I am also the kind of person who tends to think about things quite a bit, and I could not initially formulate the reasons for why one invitation was OK, but the others felt wrong. So it was in thinking about this incident that I later came to actually formulate my rules (which did not really help answer the original question, but there you go.) These are:
- Never go anywhere you’re not invited.
- Never trample over other people’s relationships.
- If you’re going to feel guilty about it afterwards, don’t do it in the first place.
All of these rules are more complicated than they first appear. Thus, per #1, knowing when one is invited can be complicated. Recognizing the invitation that is there, as well as knowing when it is not, will often enough be less than immediately evident. As for #2, people get to define their relationships as they will. That definition might mean, “put your hands in your pockets, go home and take a cold shower,” or it might mean, “party at our house and everyone is invited.” Finally, with #3, that is so integral to the fabric of my judgment that I realized it was really about the other person. If that other person is going to feel guilty, then that is an automatic stop on the whole thing.
But even with all of that, the rules don’t really tell one how to behave. Even as “guidelines,” they are too vague to provide any meaningful insight into what would qualify as morally acceptable action in a sexually charged situation. Clearly, the rules deviate significantly from anything like orthodox “morality” of conventional church society, which has little enough to do with real morality and everything to do with following commands. Among other things, sexual affairs with married persons is not ruled out, provided the permission, willingness, and negotiated relationship(s) with others are in place. Nothing in those rules stipulate for monogamy (which, I would argue, has always been more about power and property, rather than love); only the requirement of the other person makes monogamy an issue within the above rules.
This – finally! – brings us to the philosophically interesting part. You see, the rules are not “rules,” they are not even “guidelines.” Rather, they are heuristics. Which is to say, they don’t tell us what to do next, rather they provide a context in which we can organize and then ask the next question. One way to think about these rules is not as “points” in the “space” of moral “commands,” but rather as axes in moral space, along which relevant questions can be asked.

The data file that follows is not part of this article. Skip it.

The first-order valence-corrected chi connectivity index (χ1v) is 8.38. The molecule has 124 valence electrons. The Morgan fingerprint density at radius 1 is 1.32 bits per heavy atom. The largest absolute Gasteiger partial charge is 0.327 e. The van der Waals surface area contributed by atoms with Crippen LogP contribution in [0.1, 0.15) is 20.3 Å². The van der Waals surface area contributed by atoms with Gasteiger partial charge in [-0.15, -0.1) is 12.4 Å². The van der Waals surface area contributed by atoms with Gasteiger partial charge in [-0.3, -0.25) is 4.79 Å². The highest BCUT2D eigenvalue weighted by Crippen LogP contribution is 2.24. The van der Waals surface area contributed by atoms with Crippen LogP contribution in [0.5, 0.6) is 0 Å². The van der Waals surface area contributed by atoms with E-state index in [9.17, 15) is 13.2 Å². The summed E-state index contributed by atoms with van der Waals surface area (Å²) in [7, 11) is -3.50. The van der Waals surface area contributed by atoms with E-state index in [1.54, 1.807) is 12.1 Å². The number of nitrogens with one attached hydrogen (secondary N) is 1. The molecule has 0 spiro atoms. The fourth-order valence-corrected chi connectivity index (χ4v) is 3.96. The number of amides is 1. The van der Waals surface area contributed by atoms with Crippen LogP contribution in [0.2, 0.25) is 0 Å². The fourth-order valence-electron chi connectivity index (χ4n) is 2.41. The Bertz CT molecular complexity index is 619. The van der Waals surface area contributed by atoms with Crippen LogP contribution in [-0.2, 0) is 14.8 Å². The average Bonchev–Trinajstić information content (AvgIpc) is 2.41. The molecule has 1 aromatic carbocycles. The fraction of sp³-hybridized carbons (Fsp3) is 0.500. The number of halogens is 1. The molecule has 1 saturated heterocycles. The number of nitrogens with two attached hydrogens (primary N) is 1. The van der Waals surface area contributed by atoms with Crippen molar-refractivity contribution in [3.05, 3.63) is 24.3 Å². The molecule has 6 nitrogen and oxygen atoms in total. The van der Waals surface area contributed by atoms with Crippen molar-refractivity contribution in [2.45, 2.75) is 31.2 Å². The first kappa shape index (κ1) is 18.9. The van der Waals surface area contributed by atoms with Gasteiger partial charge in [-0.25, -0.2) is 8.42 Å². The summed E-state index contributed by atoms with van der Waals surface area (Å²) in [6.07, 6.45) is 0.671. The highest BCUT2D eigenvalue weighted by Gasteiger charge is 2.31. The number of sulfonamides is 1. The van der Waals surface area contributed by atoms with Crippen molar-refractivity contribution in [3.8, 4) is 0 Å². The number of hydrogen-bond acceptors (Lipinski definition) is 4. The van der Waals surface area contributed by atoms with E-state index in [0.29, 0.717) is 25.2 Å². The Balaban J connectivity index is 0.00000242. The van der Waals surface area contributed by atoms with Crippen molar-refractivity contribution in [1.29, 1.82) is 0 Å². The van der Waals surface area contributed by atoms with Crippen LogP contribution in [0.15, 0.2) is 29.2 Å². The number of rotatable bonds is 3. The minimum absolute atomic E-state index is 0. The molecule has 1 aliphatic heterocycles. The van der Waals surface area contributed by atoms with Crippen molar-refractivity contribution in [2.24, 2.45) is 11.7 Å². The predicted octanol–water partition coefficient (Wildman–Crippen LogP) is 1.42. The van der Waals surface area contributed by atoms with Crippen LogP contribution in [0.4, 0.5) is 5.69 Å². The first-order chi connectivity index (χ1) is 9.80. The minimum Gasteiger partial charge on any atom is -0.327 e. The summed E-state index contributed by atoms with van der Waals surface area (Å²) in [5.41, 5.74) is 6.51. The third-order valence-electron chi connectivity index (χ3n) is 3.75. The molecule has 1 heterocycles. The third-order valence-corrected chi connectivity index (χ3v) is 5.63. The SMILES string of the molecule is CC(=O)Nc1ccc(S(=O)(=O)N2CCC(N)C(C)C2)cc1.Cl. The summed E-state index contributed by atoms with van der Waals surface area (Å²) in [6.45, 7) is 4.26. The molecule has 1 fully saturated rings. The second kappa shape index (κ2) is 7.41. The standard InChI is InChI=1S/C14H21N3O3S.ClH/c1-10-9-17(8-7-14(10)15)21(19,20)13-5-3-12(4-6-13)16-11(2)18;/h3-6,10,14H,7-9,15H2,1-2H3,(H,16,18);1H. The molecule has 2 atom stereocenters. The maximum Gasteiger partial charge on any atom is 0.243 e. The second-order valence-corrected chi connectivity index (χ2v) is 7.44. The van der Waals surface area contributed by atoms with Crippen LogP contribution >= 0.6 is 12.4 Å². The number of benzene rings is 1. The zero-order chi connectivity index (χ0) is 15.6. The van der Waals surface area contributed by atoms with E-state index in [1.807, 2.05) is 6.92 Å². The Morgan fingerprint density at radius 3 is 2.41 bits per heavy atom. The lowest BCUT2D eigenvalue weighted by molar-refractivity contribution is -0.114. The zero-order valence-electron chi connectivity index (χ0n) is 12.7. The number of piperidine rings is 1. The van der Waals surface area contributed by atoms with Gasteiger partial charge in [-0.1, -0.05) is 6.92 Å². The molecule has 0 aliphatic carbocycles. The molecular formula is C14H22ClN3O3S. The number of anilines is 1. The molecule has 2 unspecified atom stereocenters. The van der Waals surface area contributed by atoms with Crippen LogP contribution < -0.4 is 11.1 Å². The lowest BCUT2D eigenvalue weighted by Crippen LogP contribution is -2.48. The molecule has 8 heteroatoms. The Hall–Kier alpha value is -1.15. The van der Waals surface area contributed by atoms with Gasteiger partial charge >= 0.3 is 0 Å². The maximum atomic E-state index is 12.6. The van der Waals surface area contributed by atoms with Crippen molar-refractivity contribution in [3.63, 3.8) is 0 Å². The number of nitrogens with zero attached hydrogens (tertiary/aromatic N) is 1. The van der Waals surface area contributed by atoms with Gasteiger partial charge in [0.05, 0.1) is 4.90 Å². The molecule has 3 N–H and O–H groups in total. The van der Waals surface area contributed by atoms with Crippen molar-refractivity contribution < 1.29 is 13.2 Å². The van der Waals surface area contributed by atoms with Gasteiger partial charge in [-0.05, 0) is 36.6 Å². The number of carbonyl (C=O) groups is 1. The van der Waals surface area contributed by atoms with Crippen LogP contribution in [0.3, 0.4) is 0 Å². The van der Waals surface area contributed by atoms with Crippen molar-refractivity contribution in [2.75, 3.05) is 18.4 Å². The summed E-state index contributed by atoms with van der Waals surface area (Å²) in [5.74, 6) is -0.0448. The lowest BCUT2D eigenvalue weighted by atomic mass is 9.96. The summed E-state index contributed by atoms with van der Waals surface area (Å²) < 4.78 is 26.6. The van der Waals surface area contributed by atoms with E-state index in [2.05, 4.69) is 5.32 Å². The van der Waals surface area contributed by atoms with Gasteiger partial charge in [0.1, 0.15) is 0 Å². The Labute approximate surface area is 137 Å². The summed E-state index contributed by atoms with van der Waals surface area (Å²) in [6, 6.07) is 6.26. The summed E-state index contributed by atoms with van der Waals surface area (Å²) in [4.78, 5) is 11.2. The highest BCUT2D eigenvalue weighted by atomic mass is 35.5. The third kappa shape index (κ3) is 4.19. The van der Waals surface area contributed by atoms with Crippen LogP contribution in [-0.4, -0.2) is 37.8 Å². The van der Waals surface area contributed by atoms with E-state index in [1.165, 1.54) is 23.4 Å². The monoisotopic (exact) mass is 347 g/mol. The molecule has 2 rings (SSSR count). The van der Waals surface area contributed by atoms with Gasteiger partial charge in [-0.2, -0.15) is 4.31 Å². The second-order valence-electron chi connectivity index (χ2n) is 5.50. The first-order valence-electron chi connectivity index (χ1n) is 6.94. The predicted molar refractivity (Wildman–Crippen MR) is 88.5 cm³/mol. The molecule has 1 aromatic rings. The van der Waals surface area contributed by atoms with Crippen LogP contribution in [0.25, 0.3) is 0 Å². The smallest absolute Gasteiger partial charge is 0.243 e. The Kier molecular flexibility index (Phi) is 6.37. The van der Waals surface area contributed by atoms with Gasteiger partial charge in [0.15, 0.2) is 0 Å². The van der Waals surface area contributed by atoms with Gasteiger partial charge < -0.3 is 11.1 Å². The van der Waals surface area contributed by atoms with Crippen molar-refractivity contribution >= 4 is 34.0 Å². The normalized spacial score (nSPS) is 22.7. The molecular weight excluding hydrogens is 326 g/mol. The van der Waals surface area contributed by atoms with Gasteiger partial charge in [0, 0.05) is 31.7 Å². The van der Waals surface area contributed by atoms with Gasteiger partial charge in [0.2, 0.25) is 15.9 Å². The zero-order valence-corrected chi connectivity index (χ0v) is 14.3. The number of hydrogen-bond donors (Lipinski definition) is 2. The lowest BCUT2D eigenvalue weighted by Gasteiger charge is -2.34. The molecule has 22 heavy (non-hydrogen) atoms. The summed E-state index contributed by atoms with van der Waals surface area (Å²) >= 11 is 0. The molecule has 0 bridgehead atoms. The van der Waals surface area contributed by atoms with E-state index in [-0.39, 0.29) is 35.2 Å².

So the interesting part of this three-dimensional space is NOT, “what actions does it tell me to do?” but rather, “what questions does it encourage – even require – me to ask?”
So, questions that come out of rule #1 include: “What does an invitation look like?” “What are the sources of uncertainty, and how does one address them?” “Clearly it is better to miss an invitation, than to be deluded into ‘seeing’ one that isn’t there, but that just begs the original question.” Questions that emerge from the #2 axis might include, “Is this a strictly monogamous relationship?” “Is this a flagrantly polyamorous relationship?” “Is this relationship open within tasteful bounds of discretion?” and so on. Rule #3 is the simplest set of questions to ask. People who are going to feel guilty will also be desperate to have you persuade them that it is OK to do something they know they should not. If they are going to feel guilty, then they already feel guilty, and it is written all over their body language.
Now, the odds overwhelmingly favor the conclusion that these simply aren’t questions that dog your moral compass. The truth is, they scarcely dog mine. Such lovers as I have had have all been committed to monogamy. That being the contract I agreed to, it was the one I stuck with. The exercise here has been to notice the difference between morality as principles to cleave to, as opposed to questions to be answered. The latter is the only form that a rational morality can possibly take.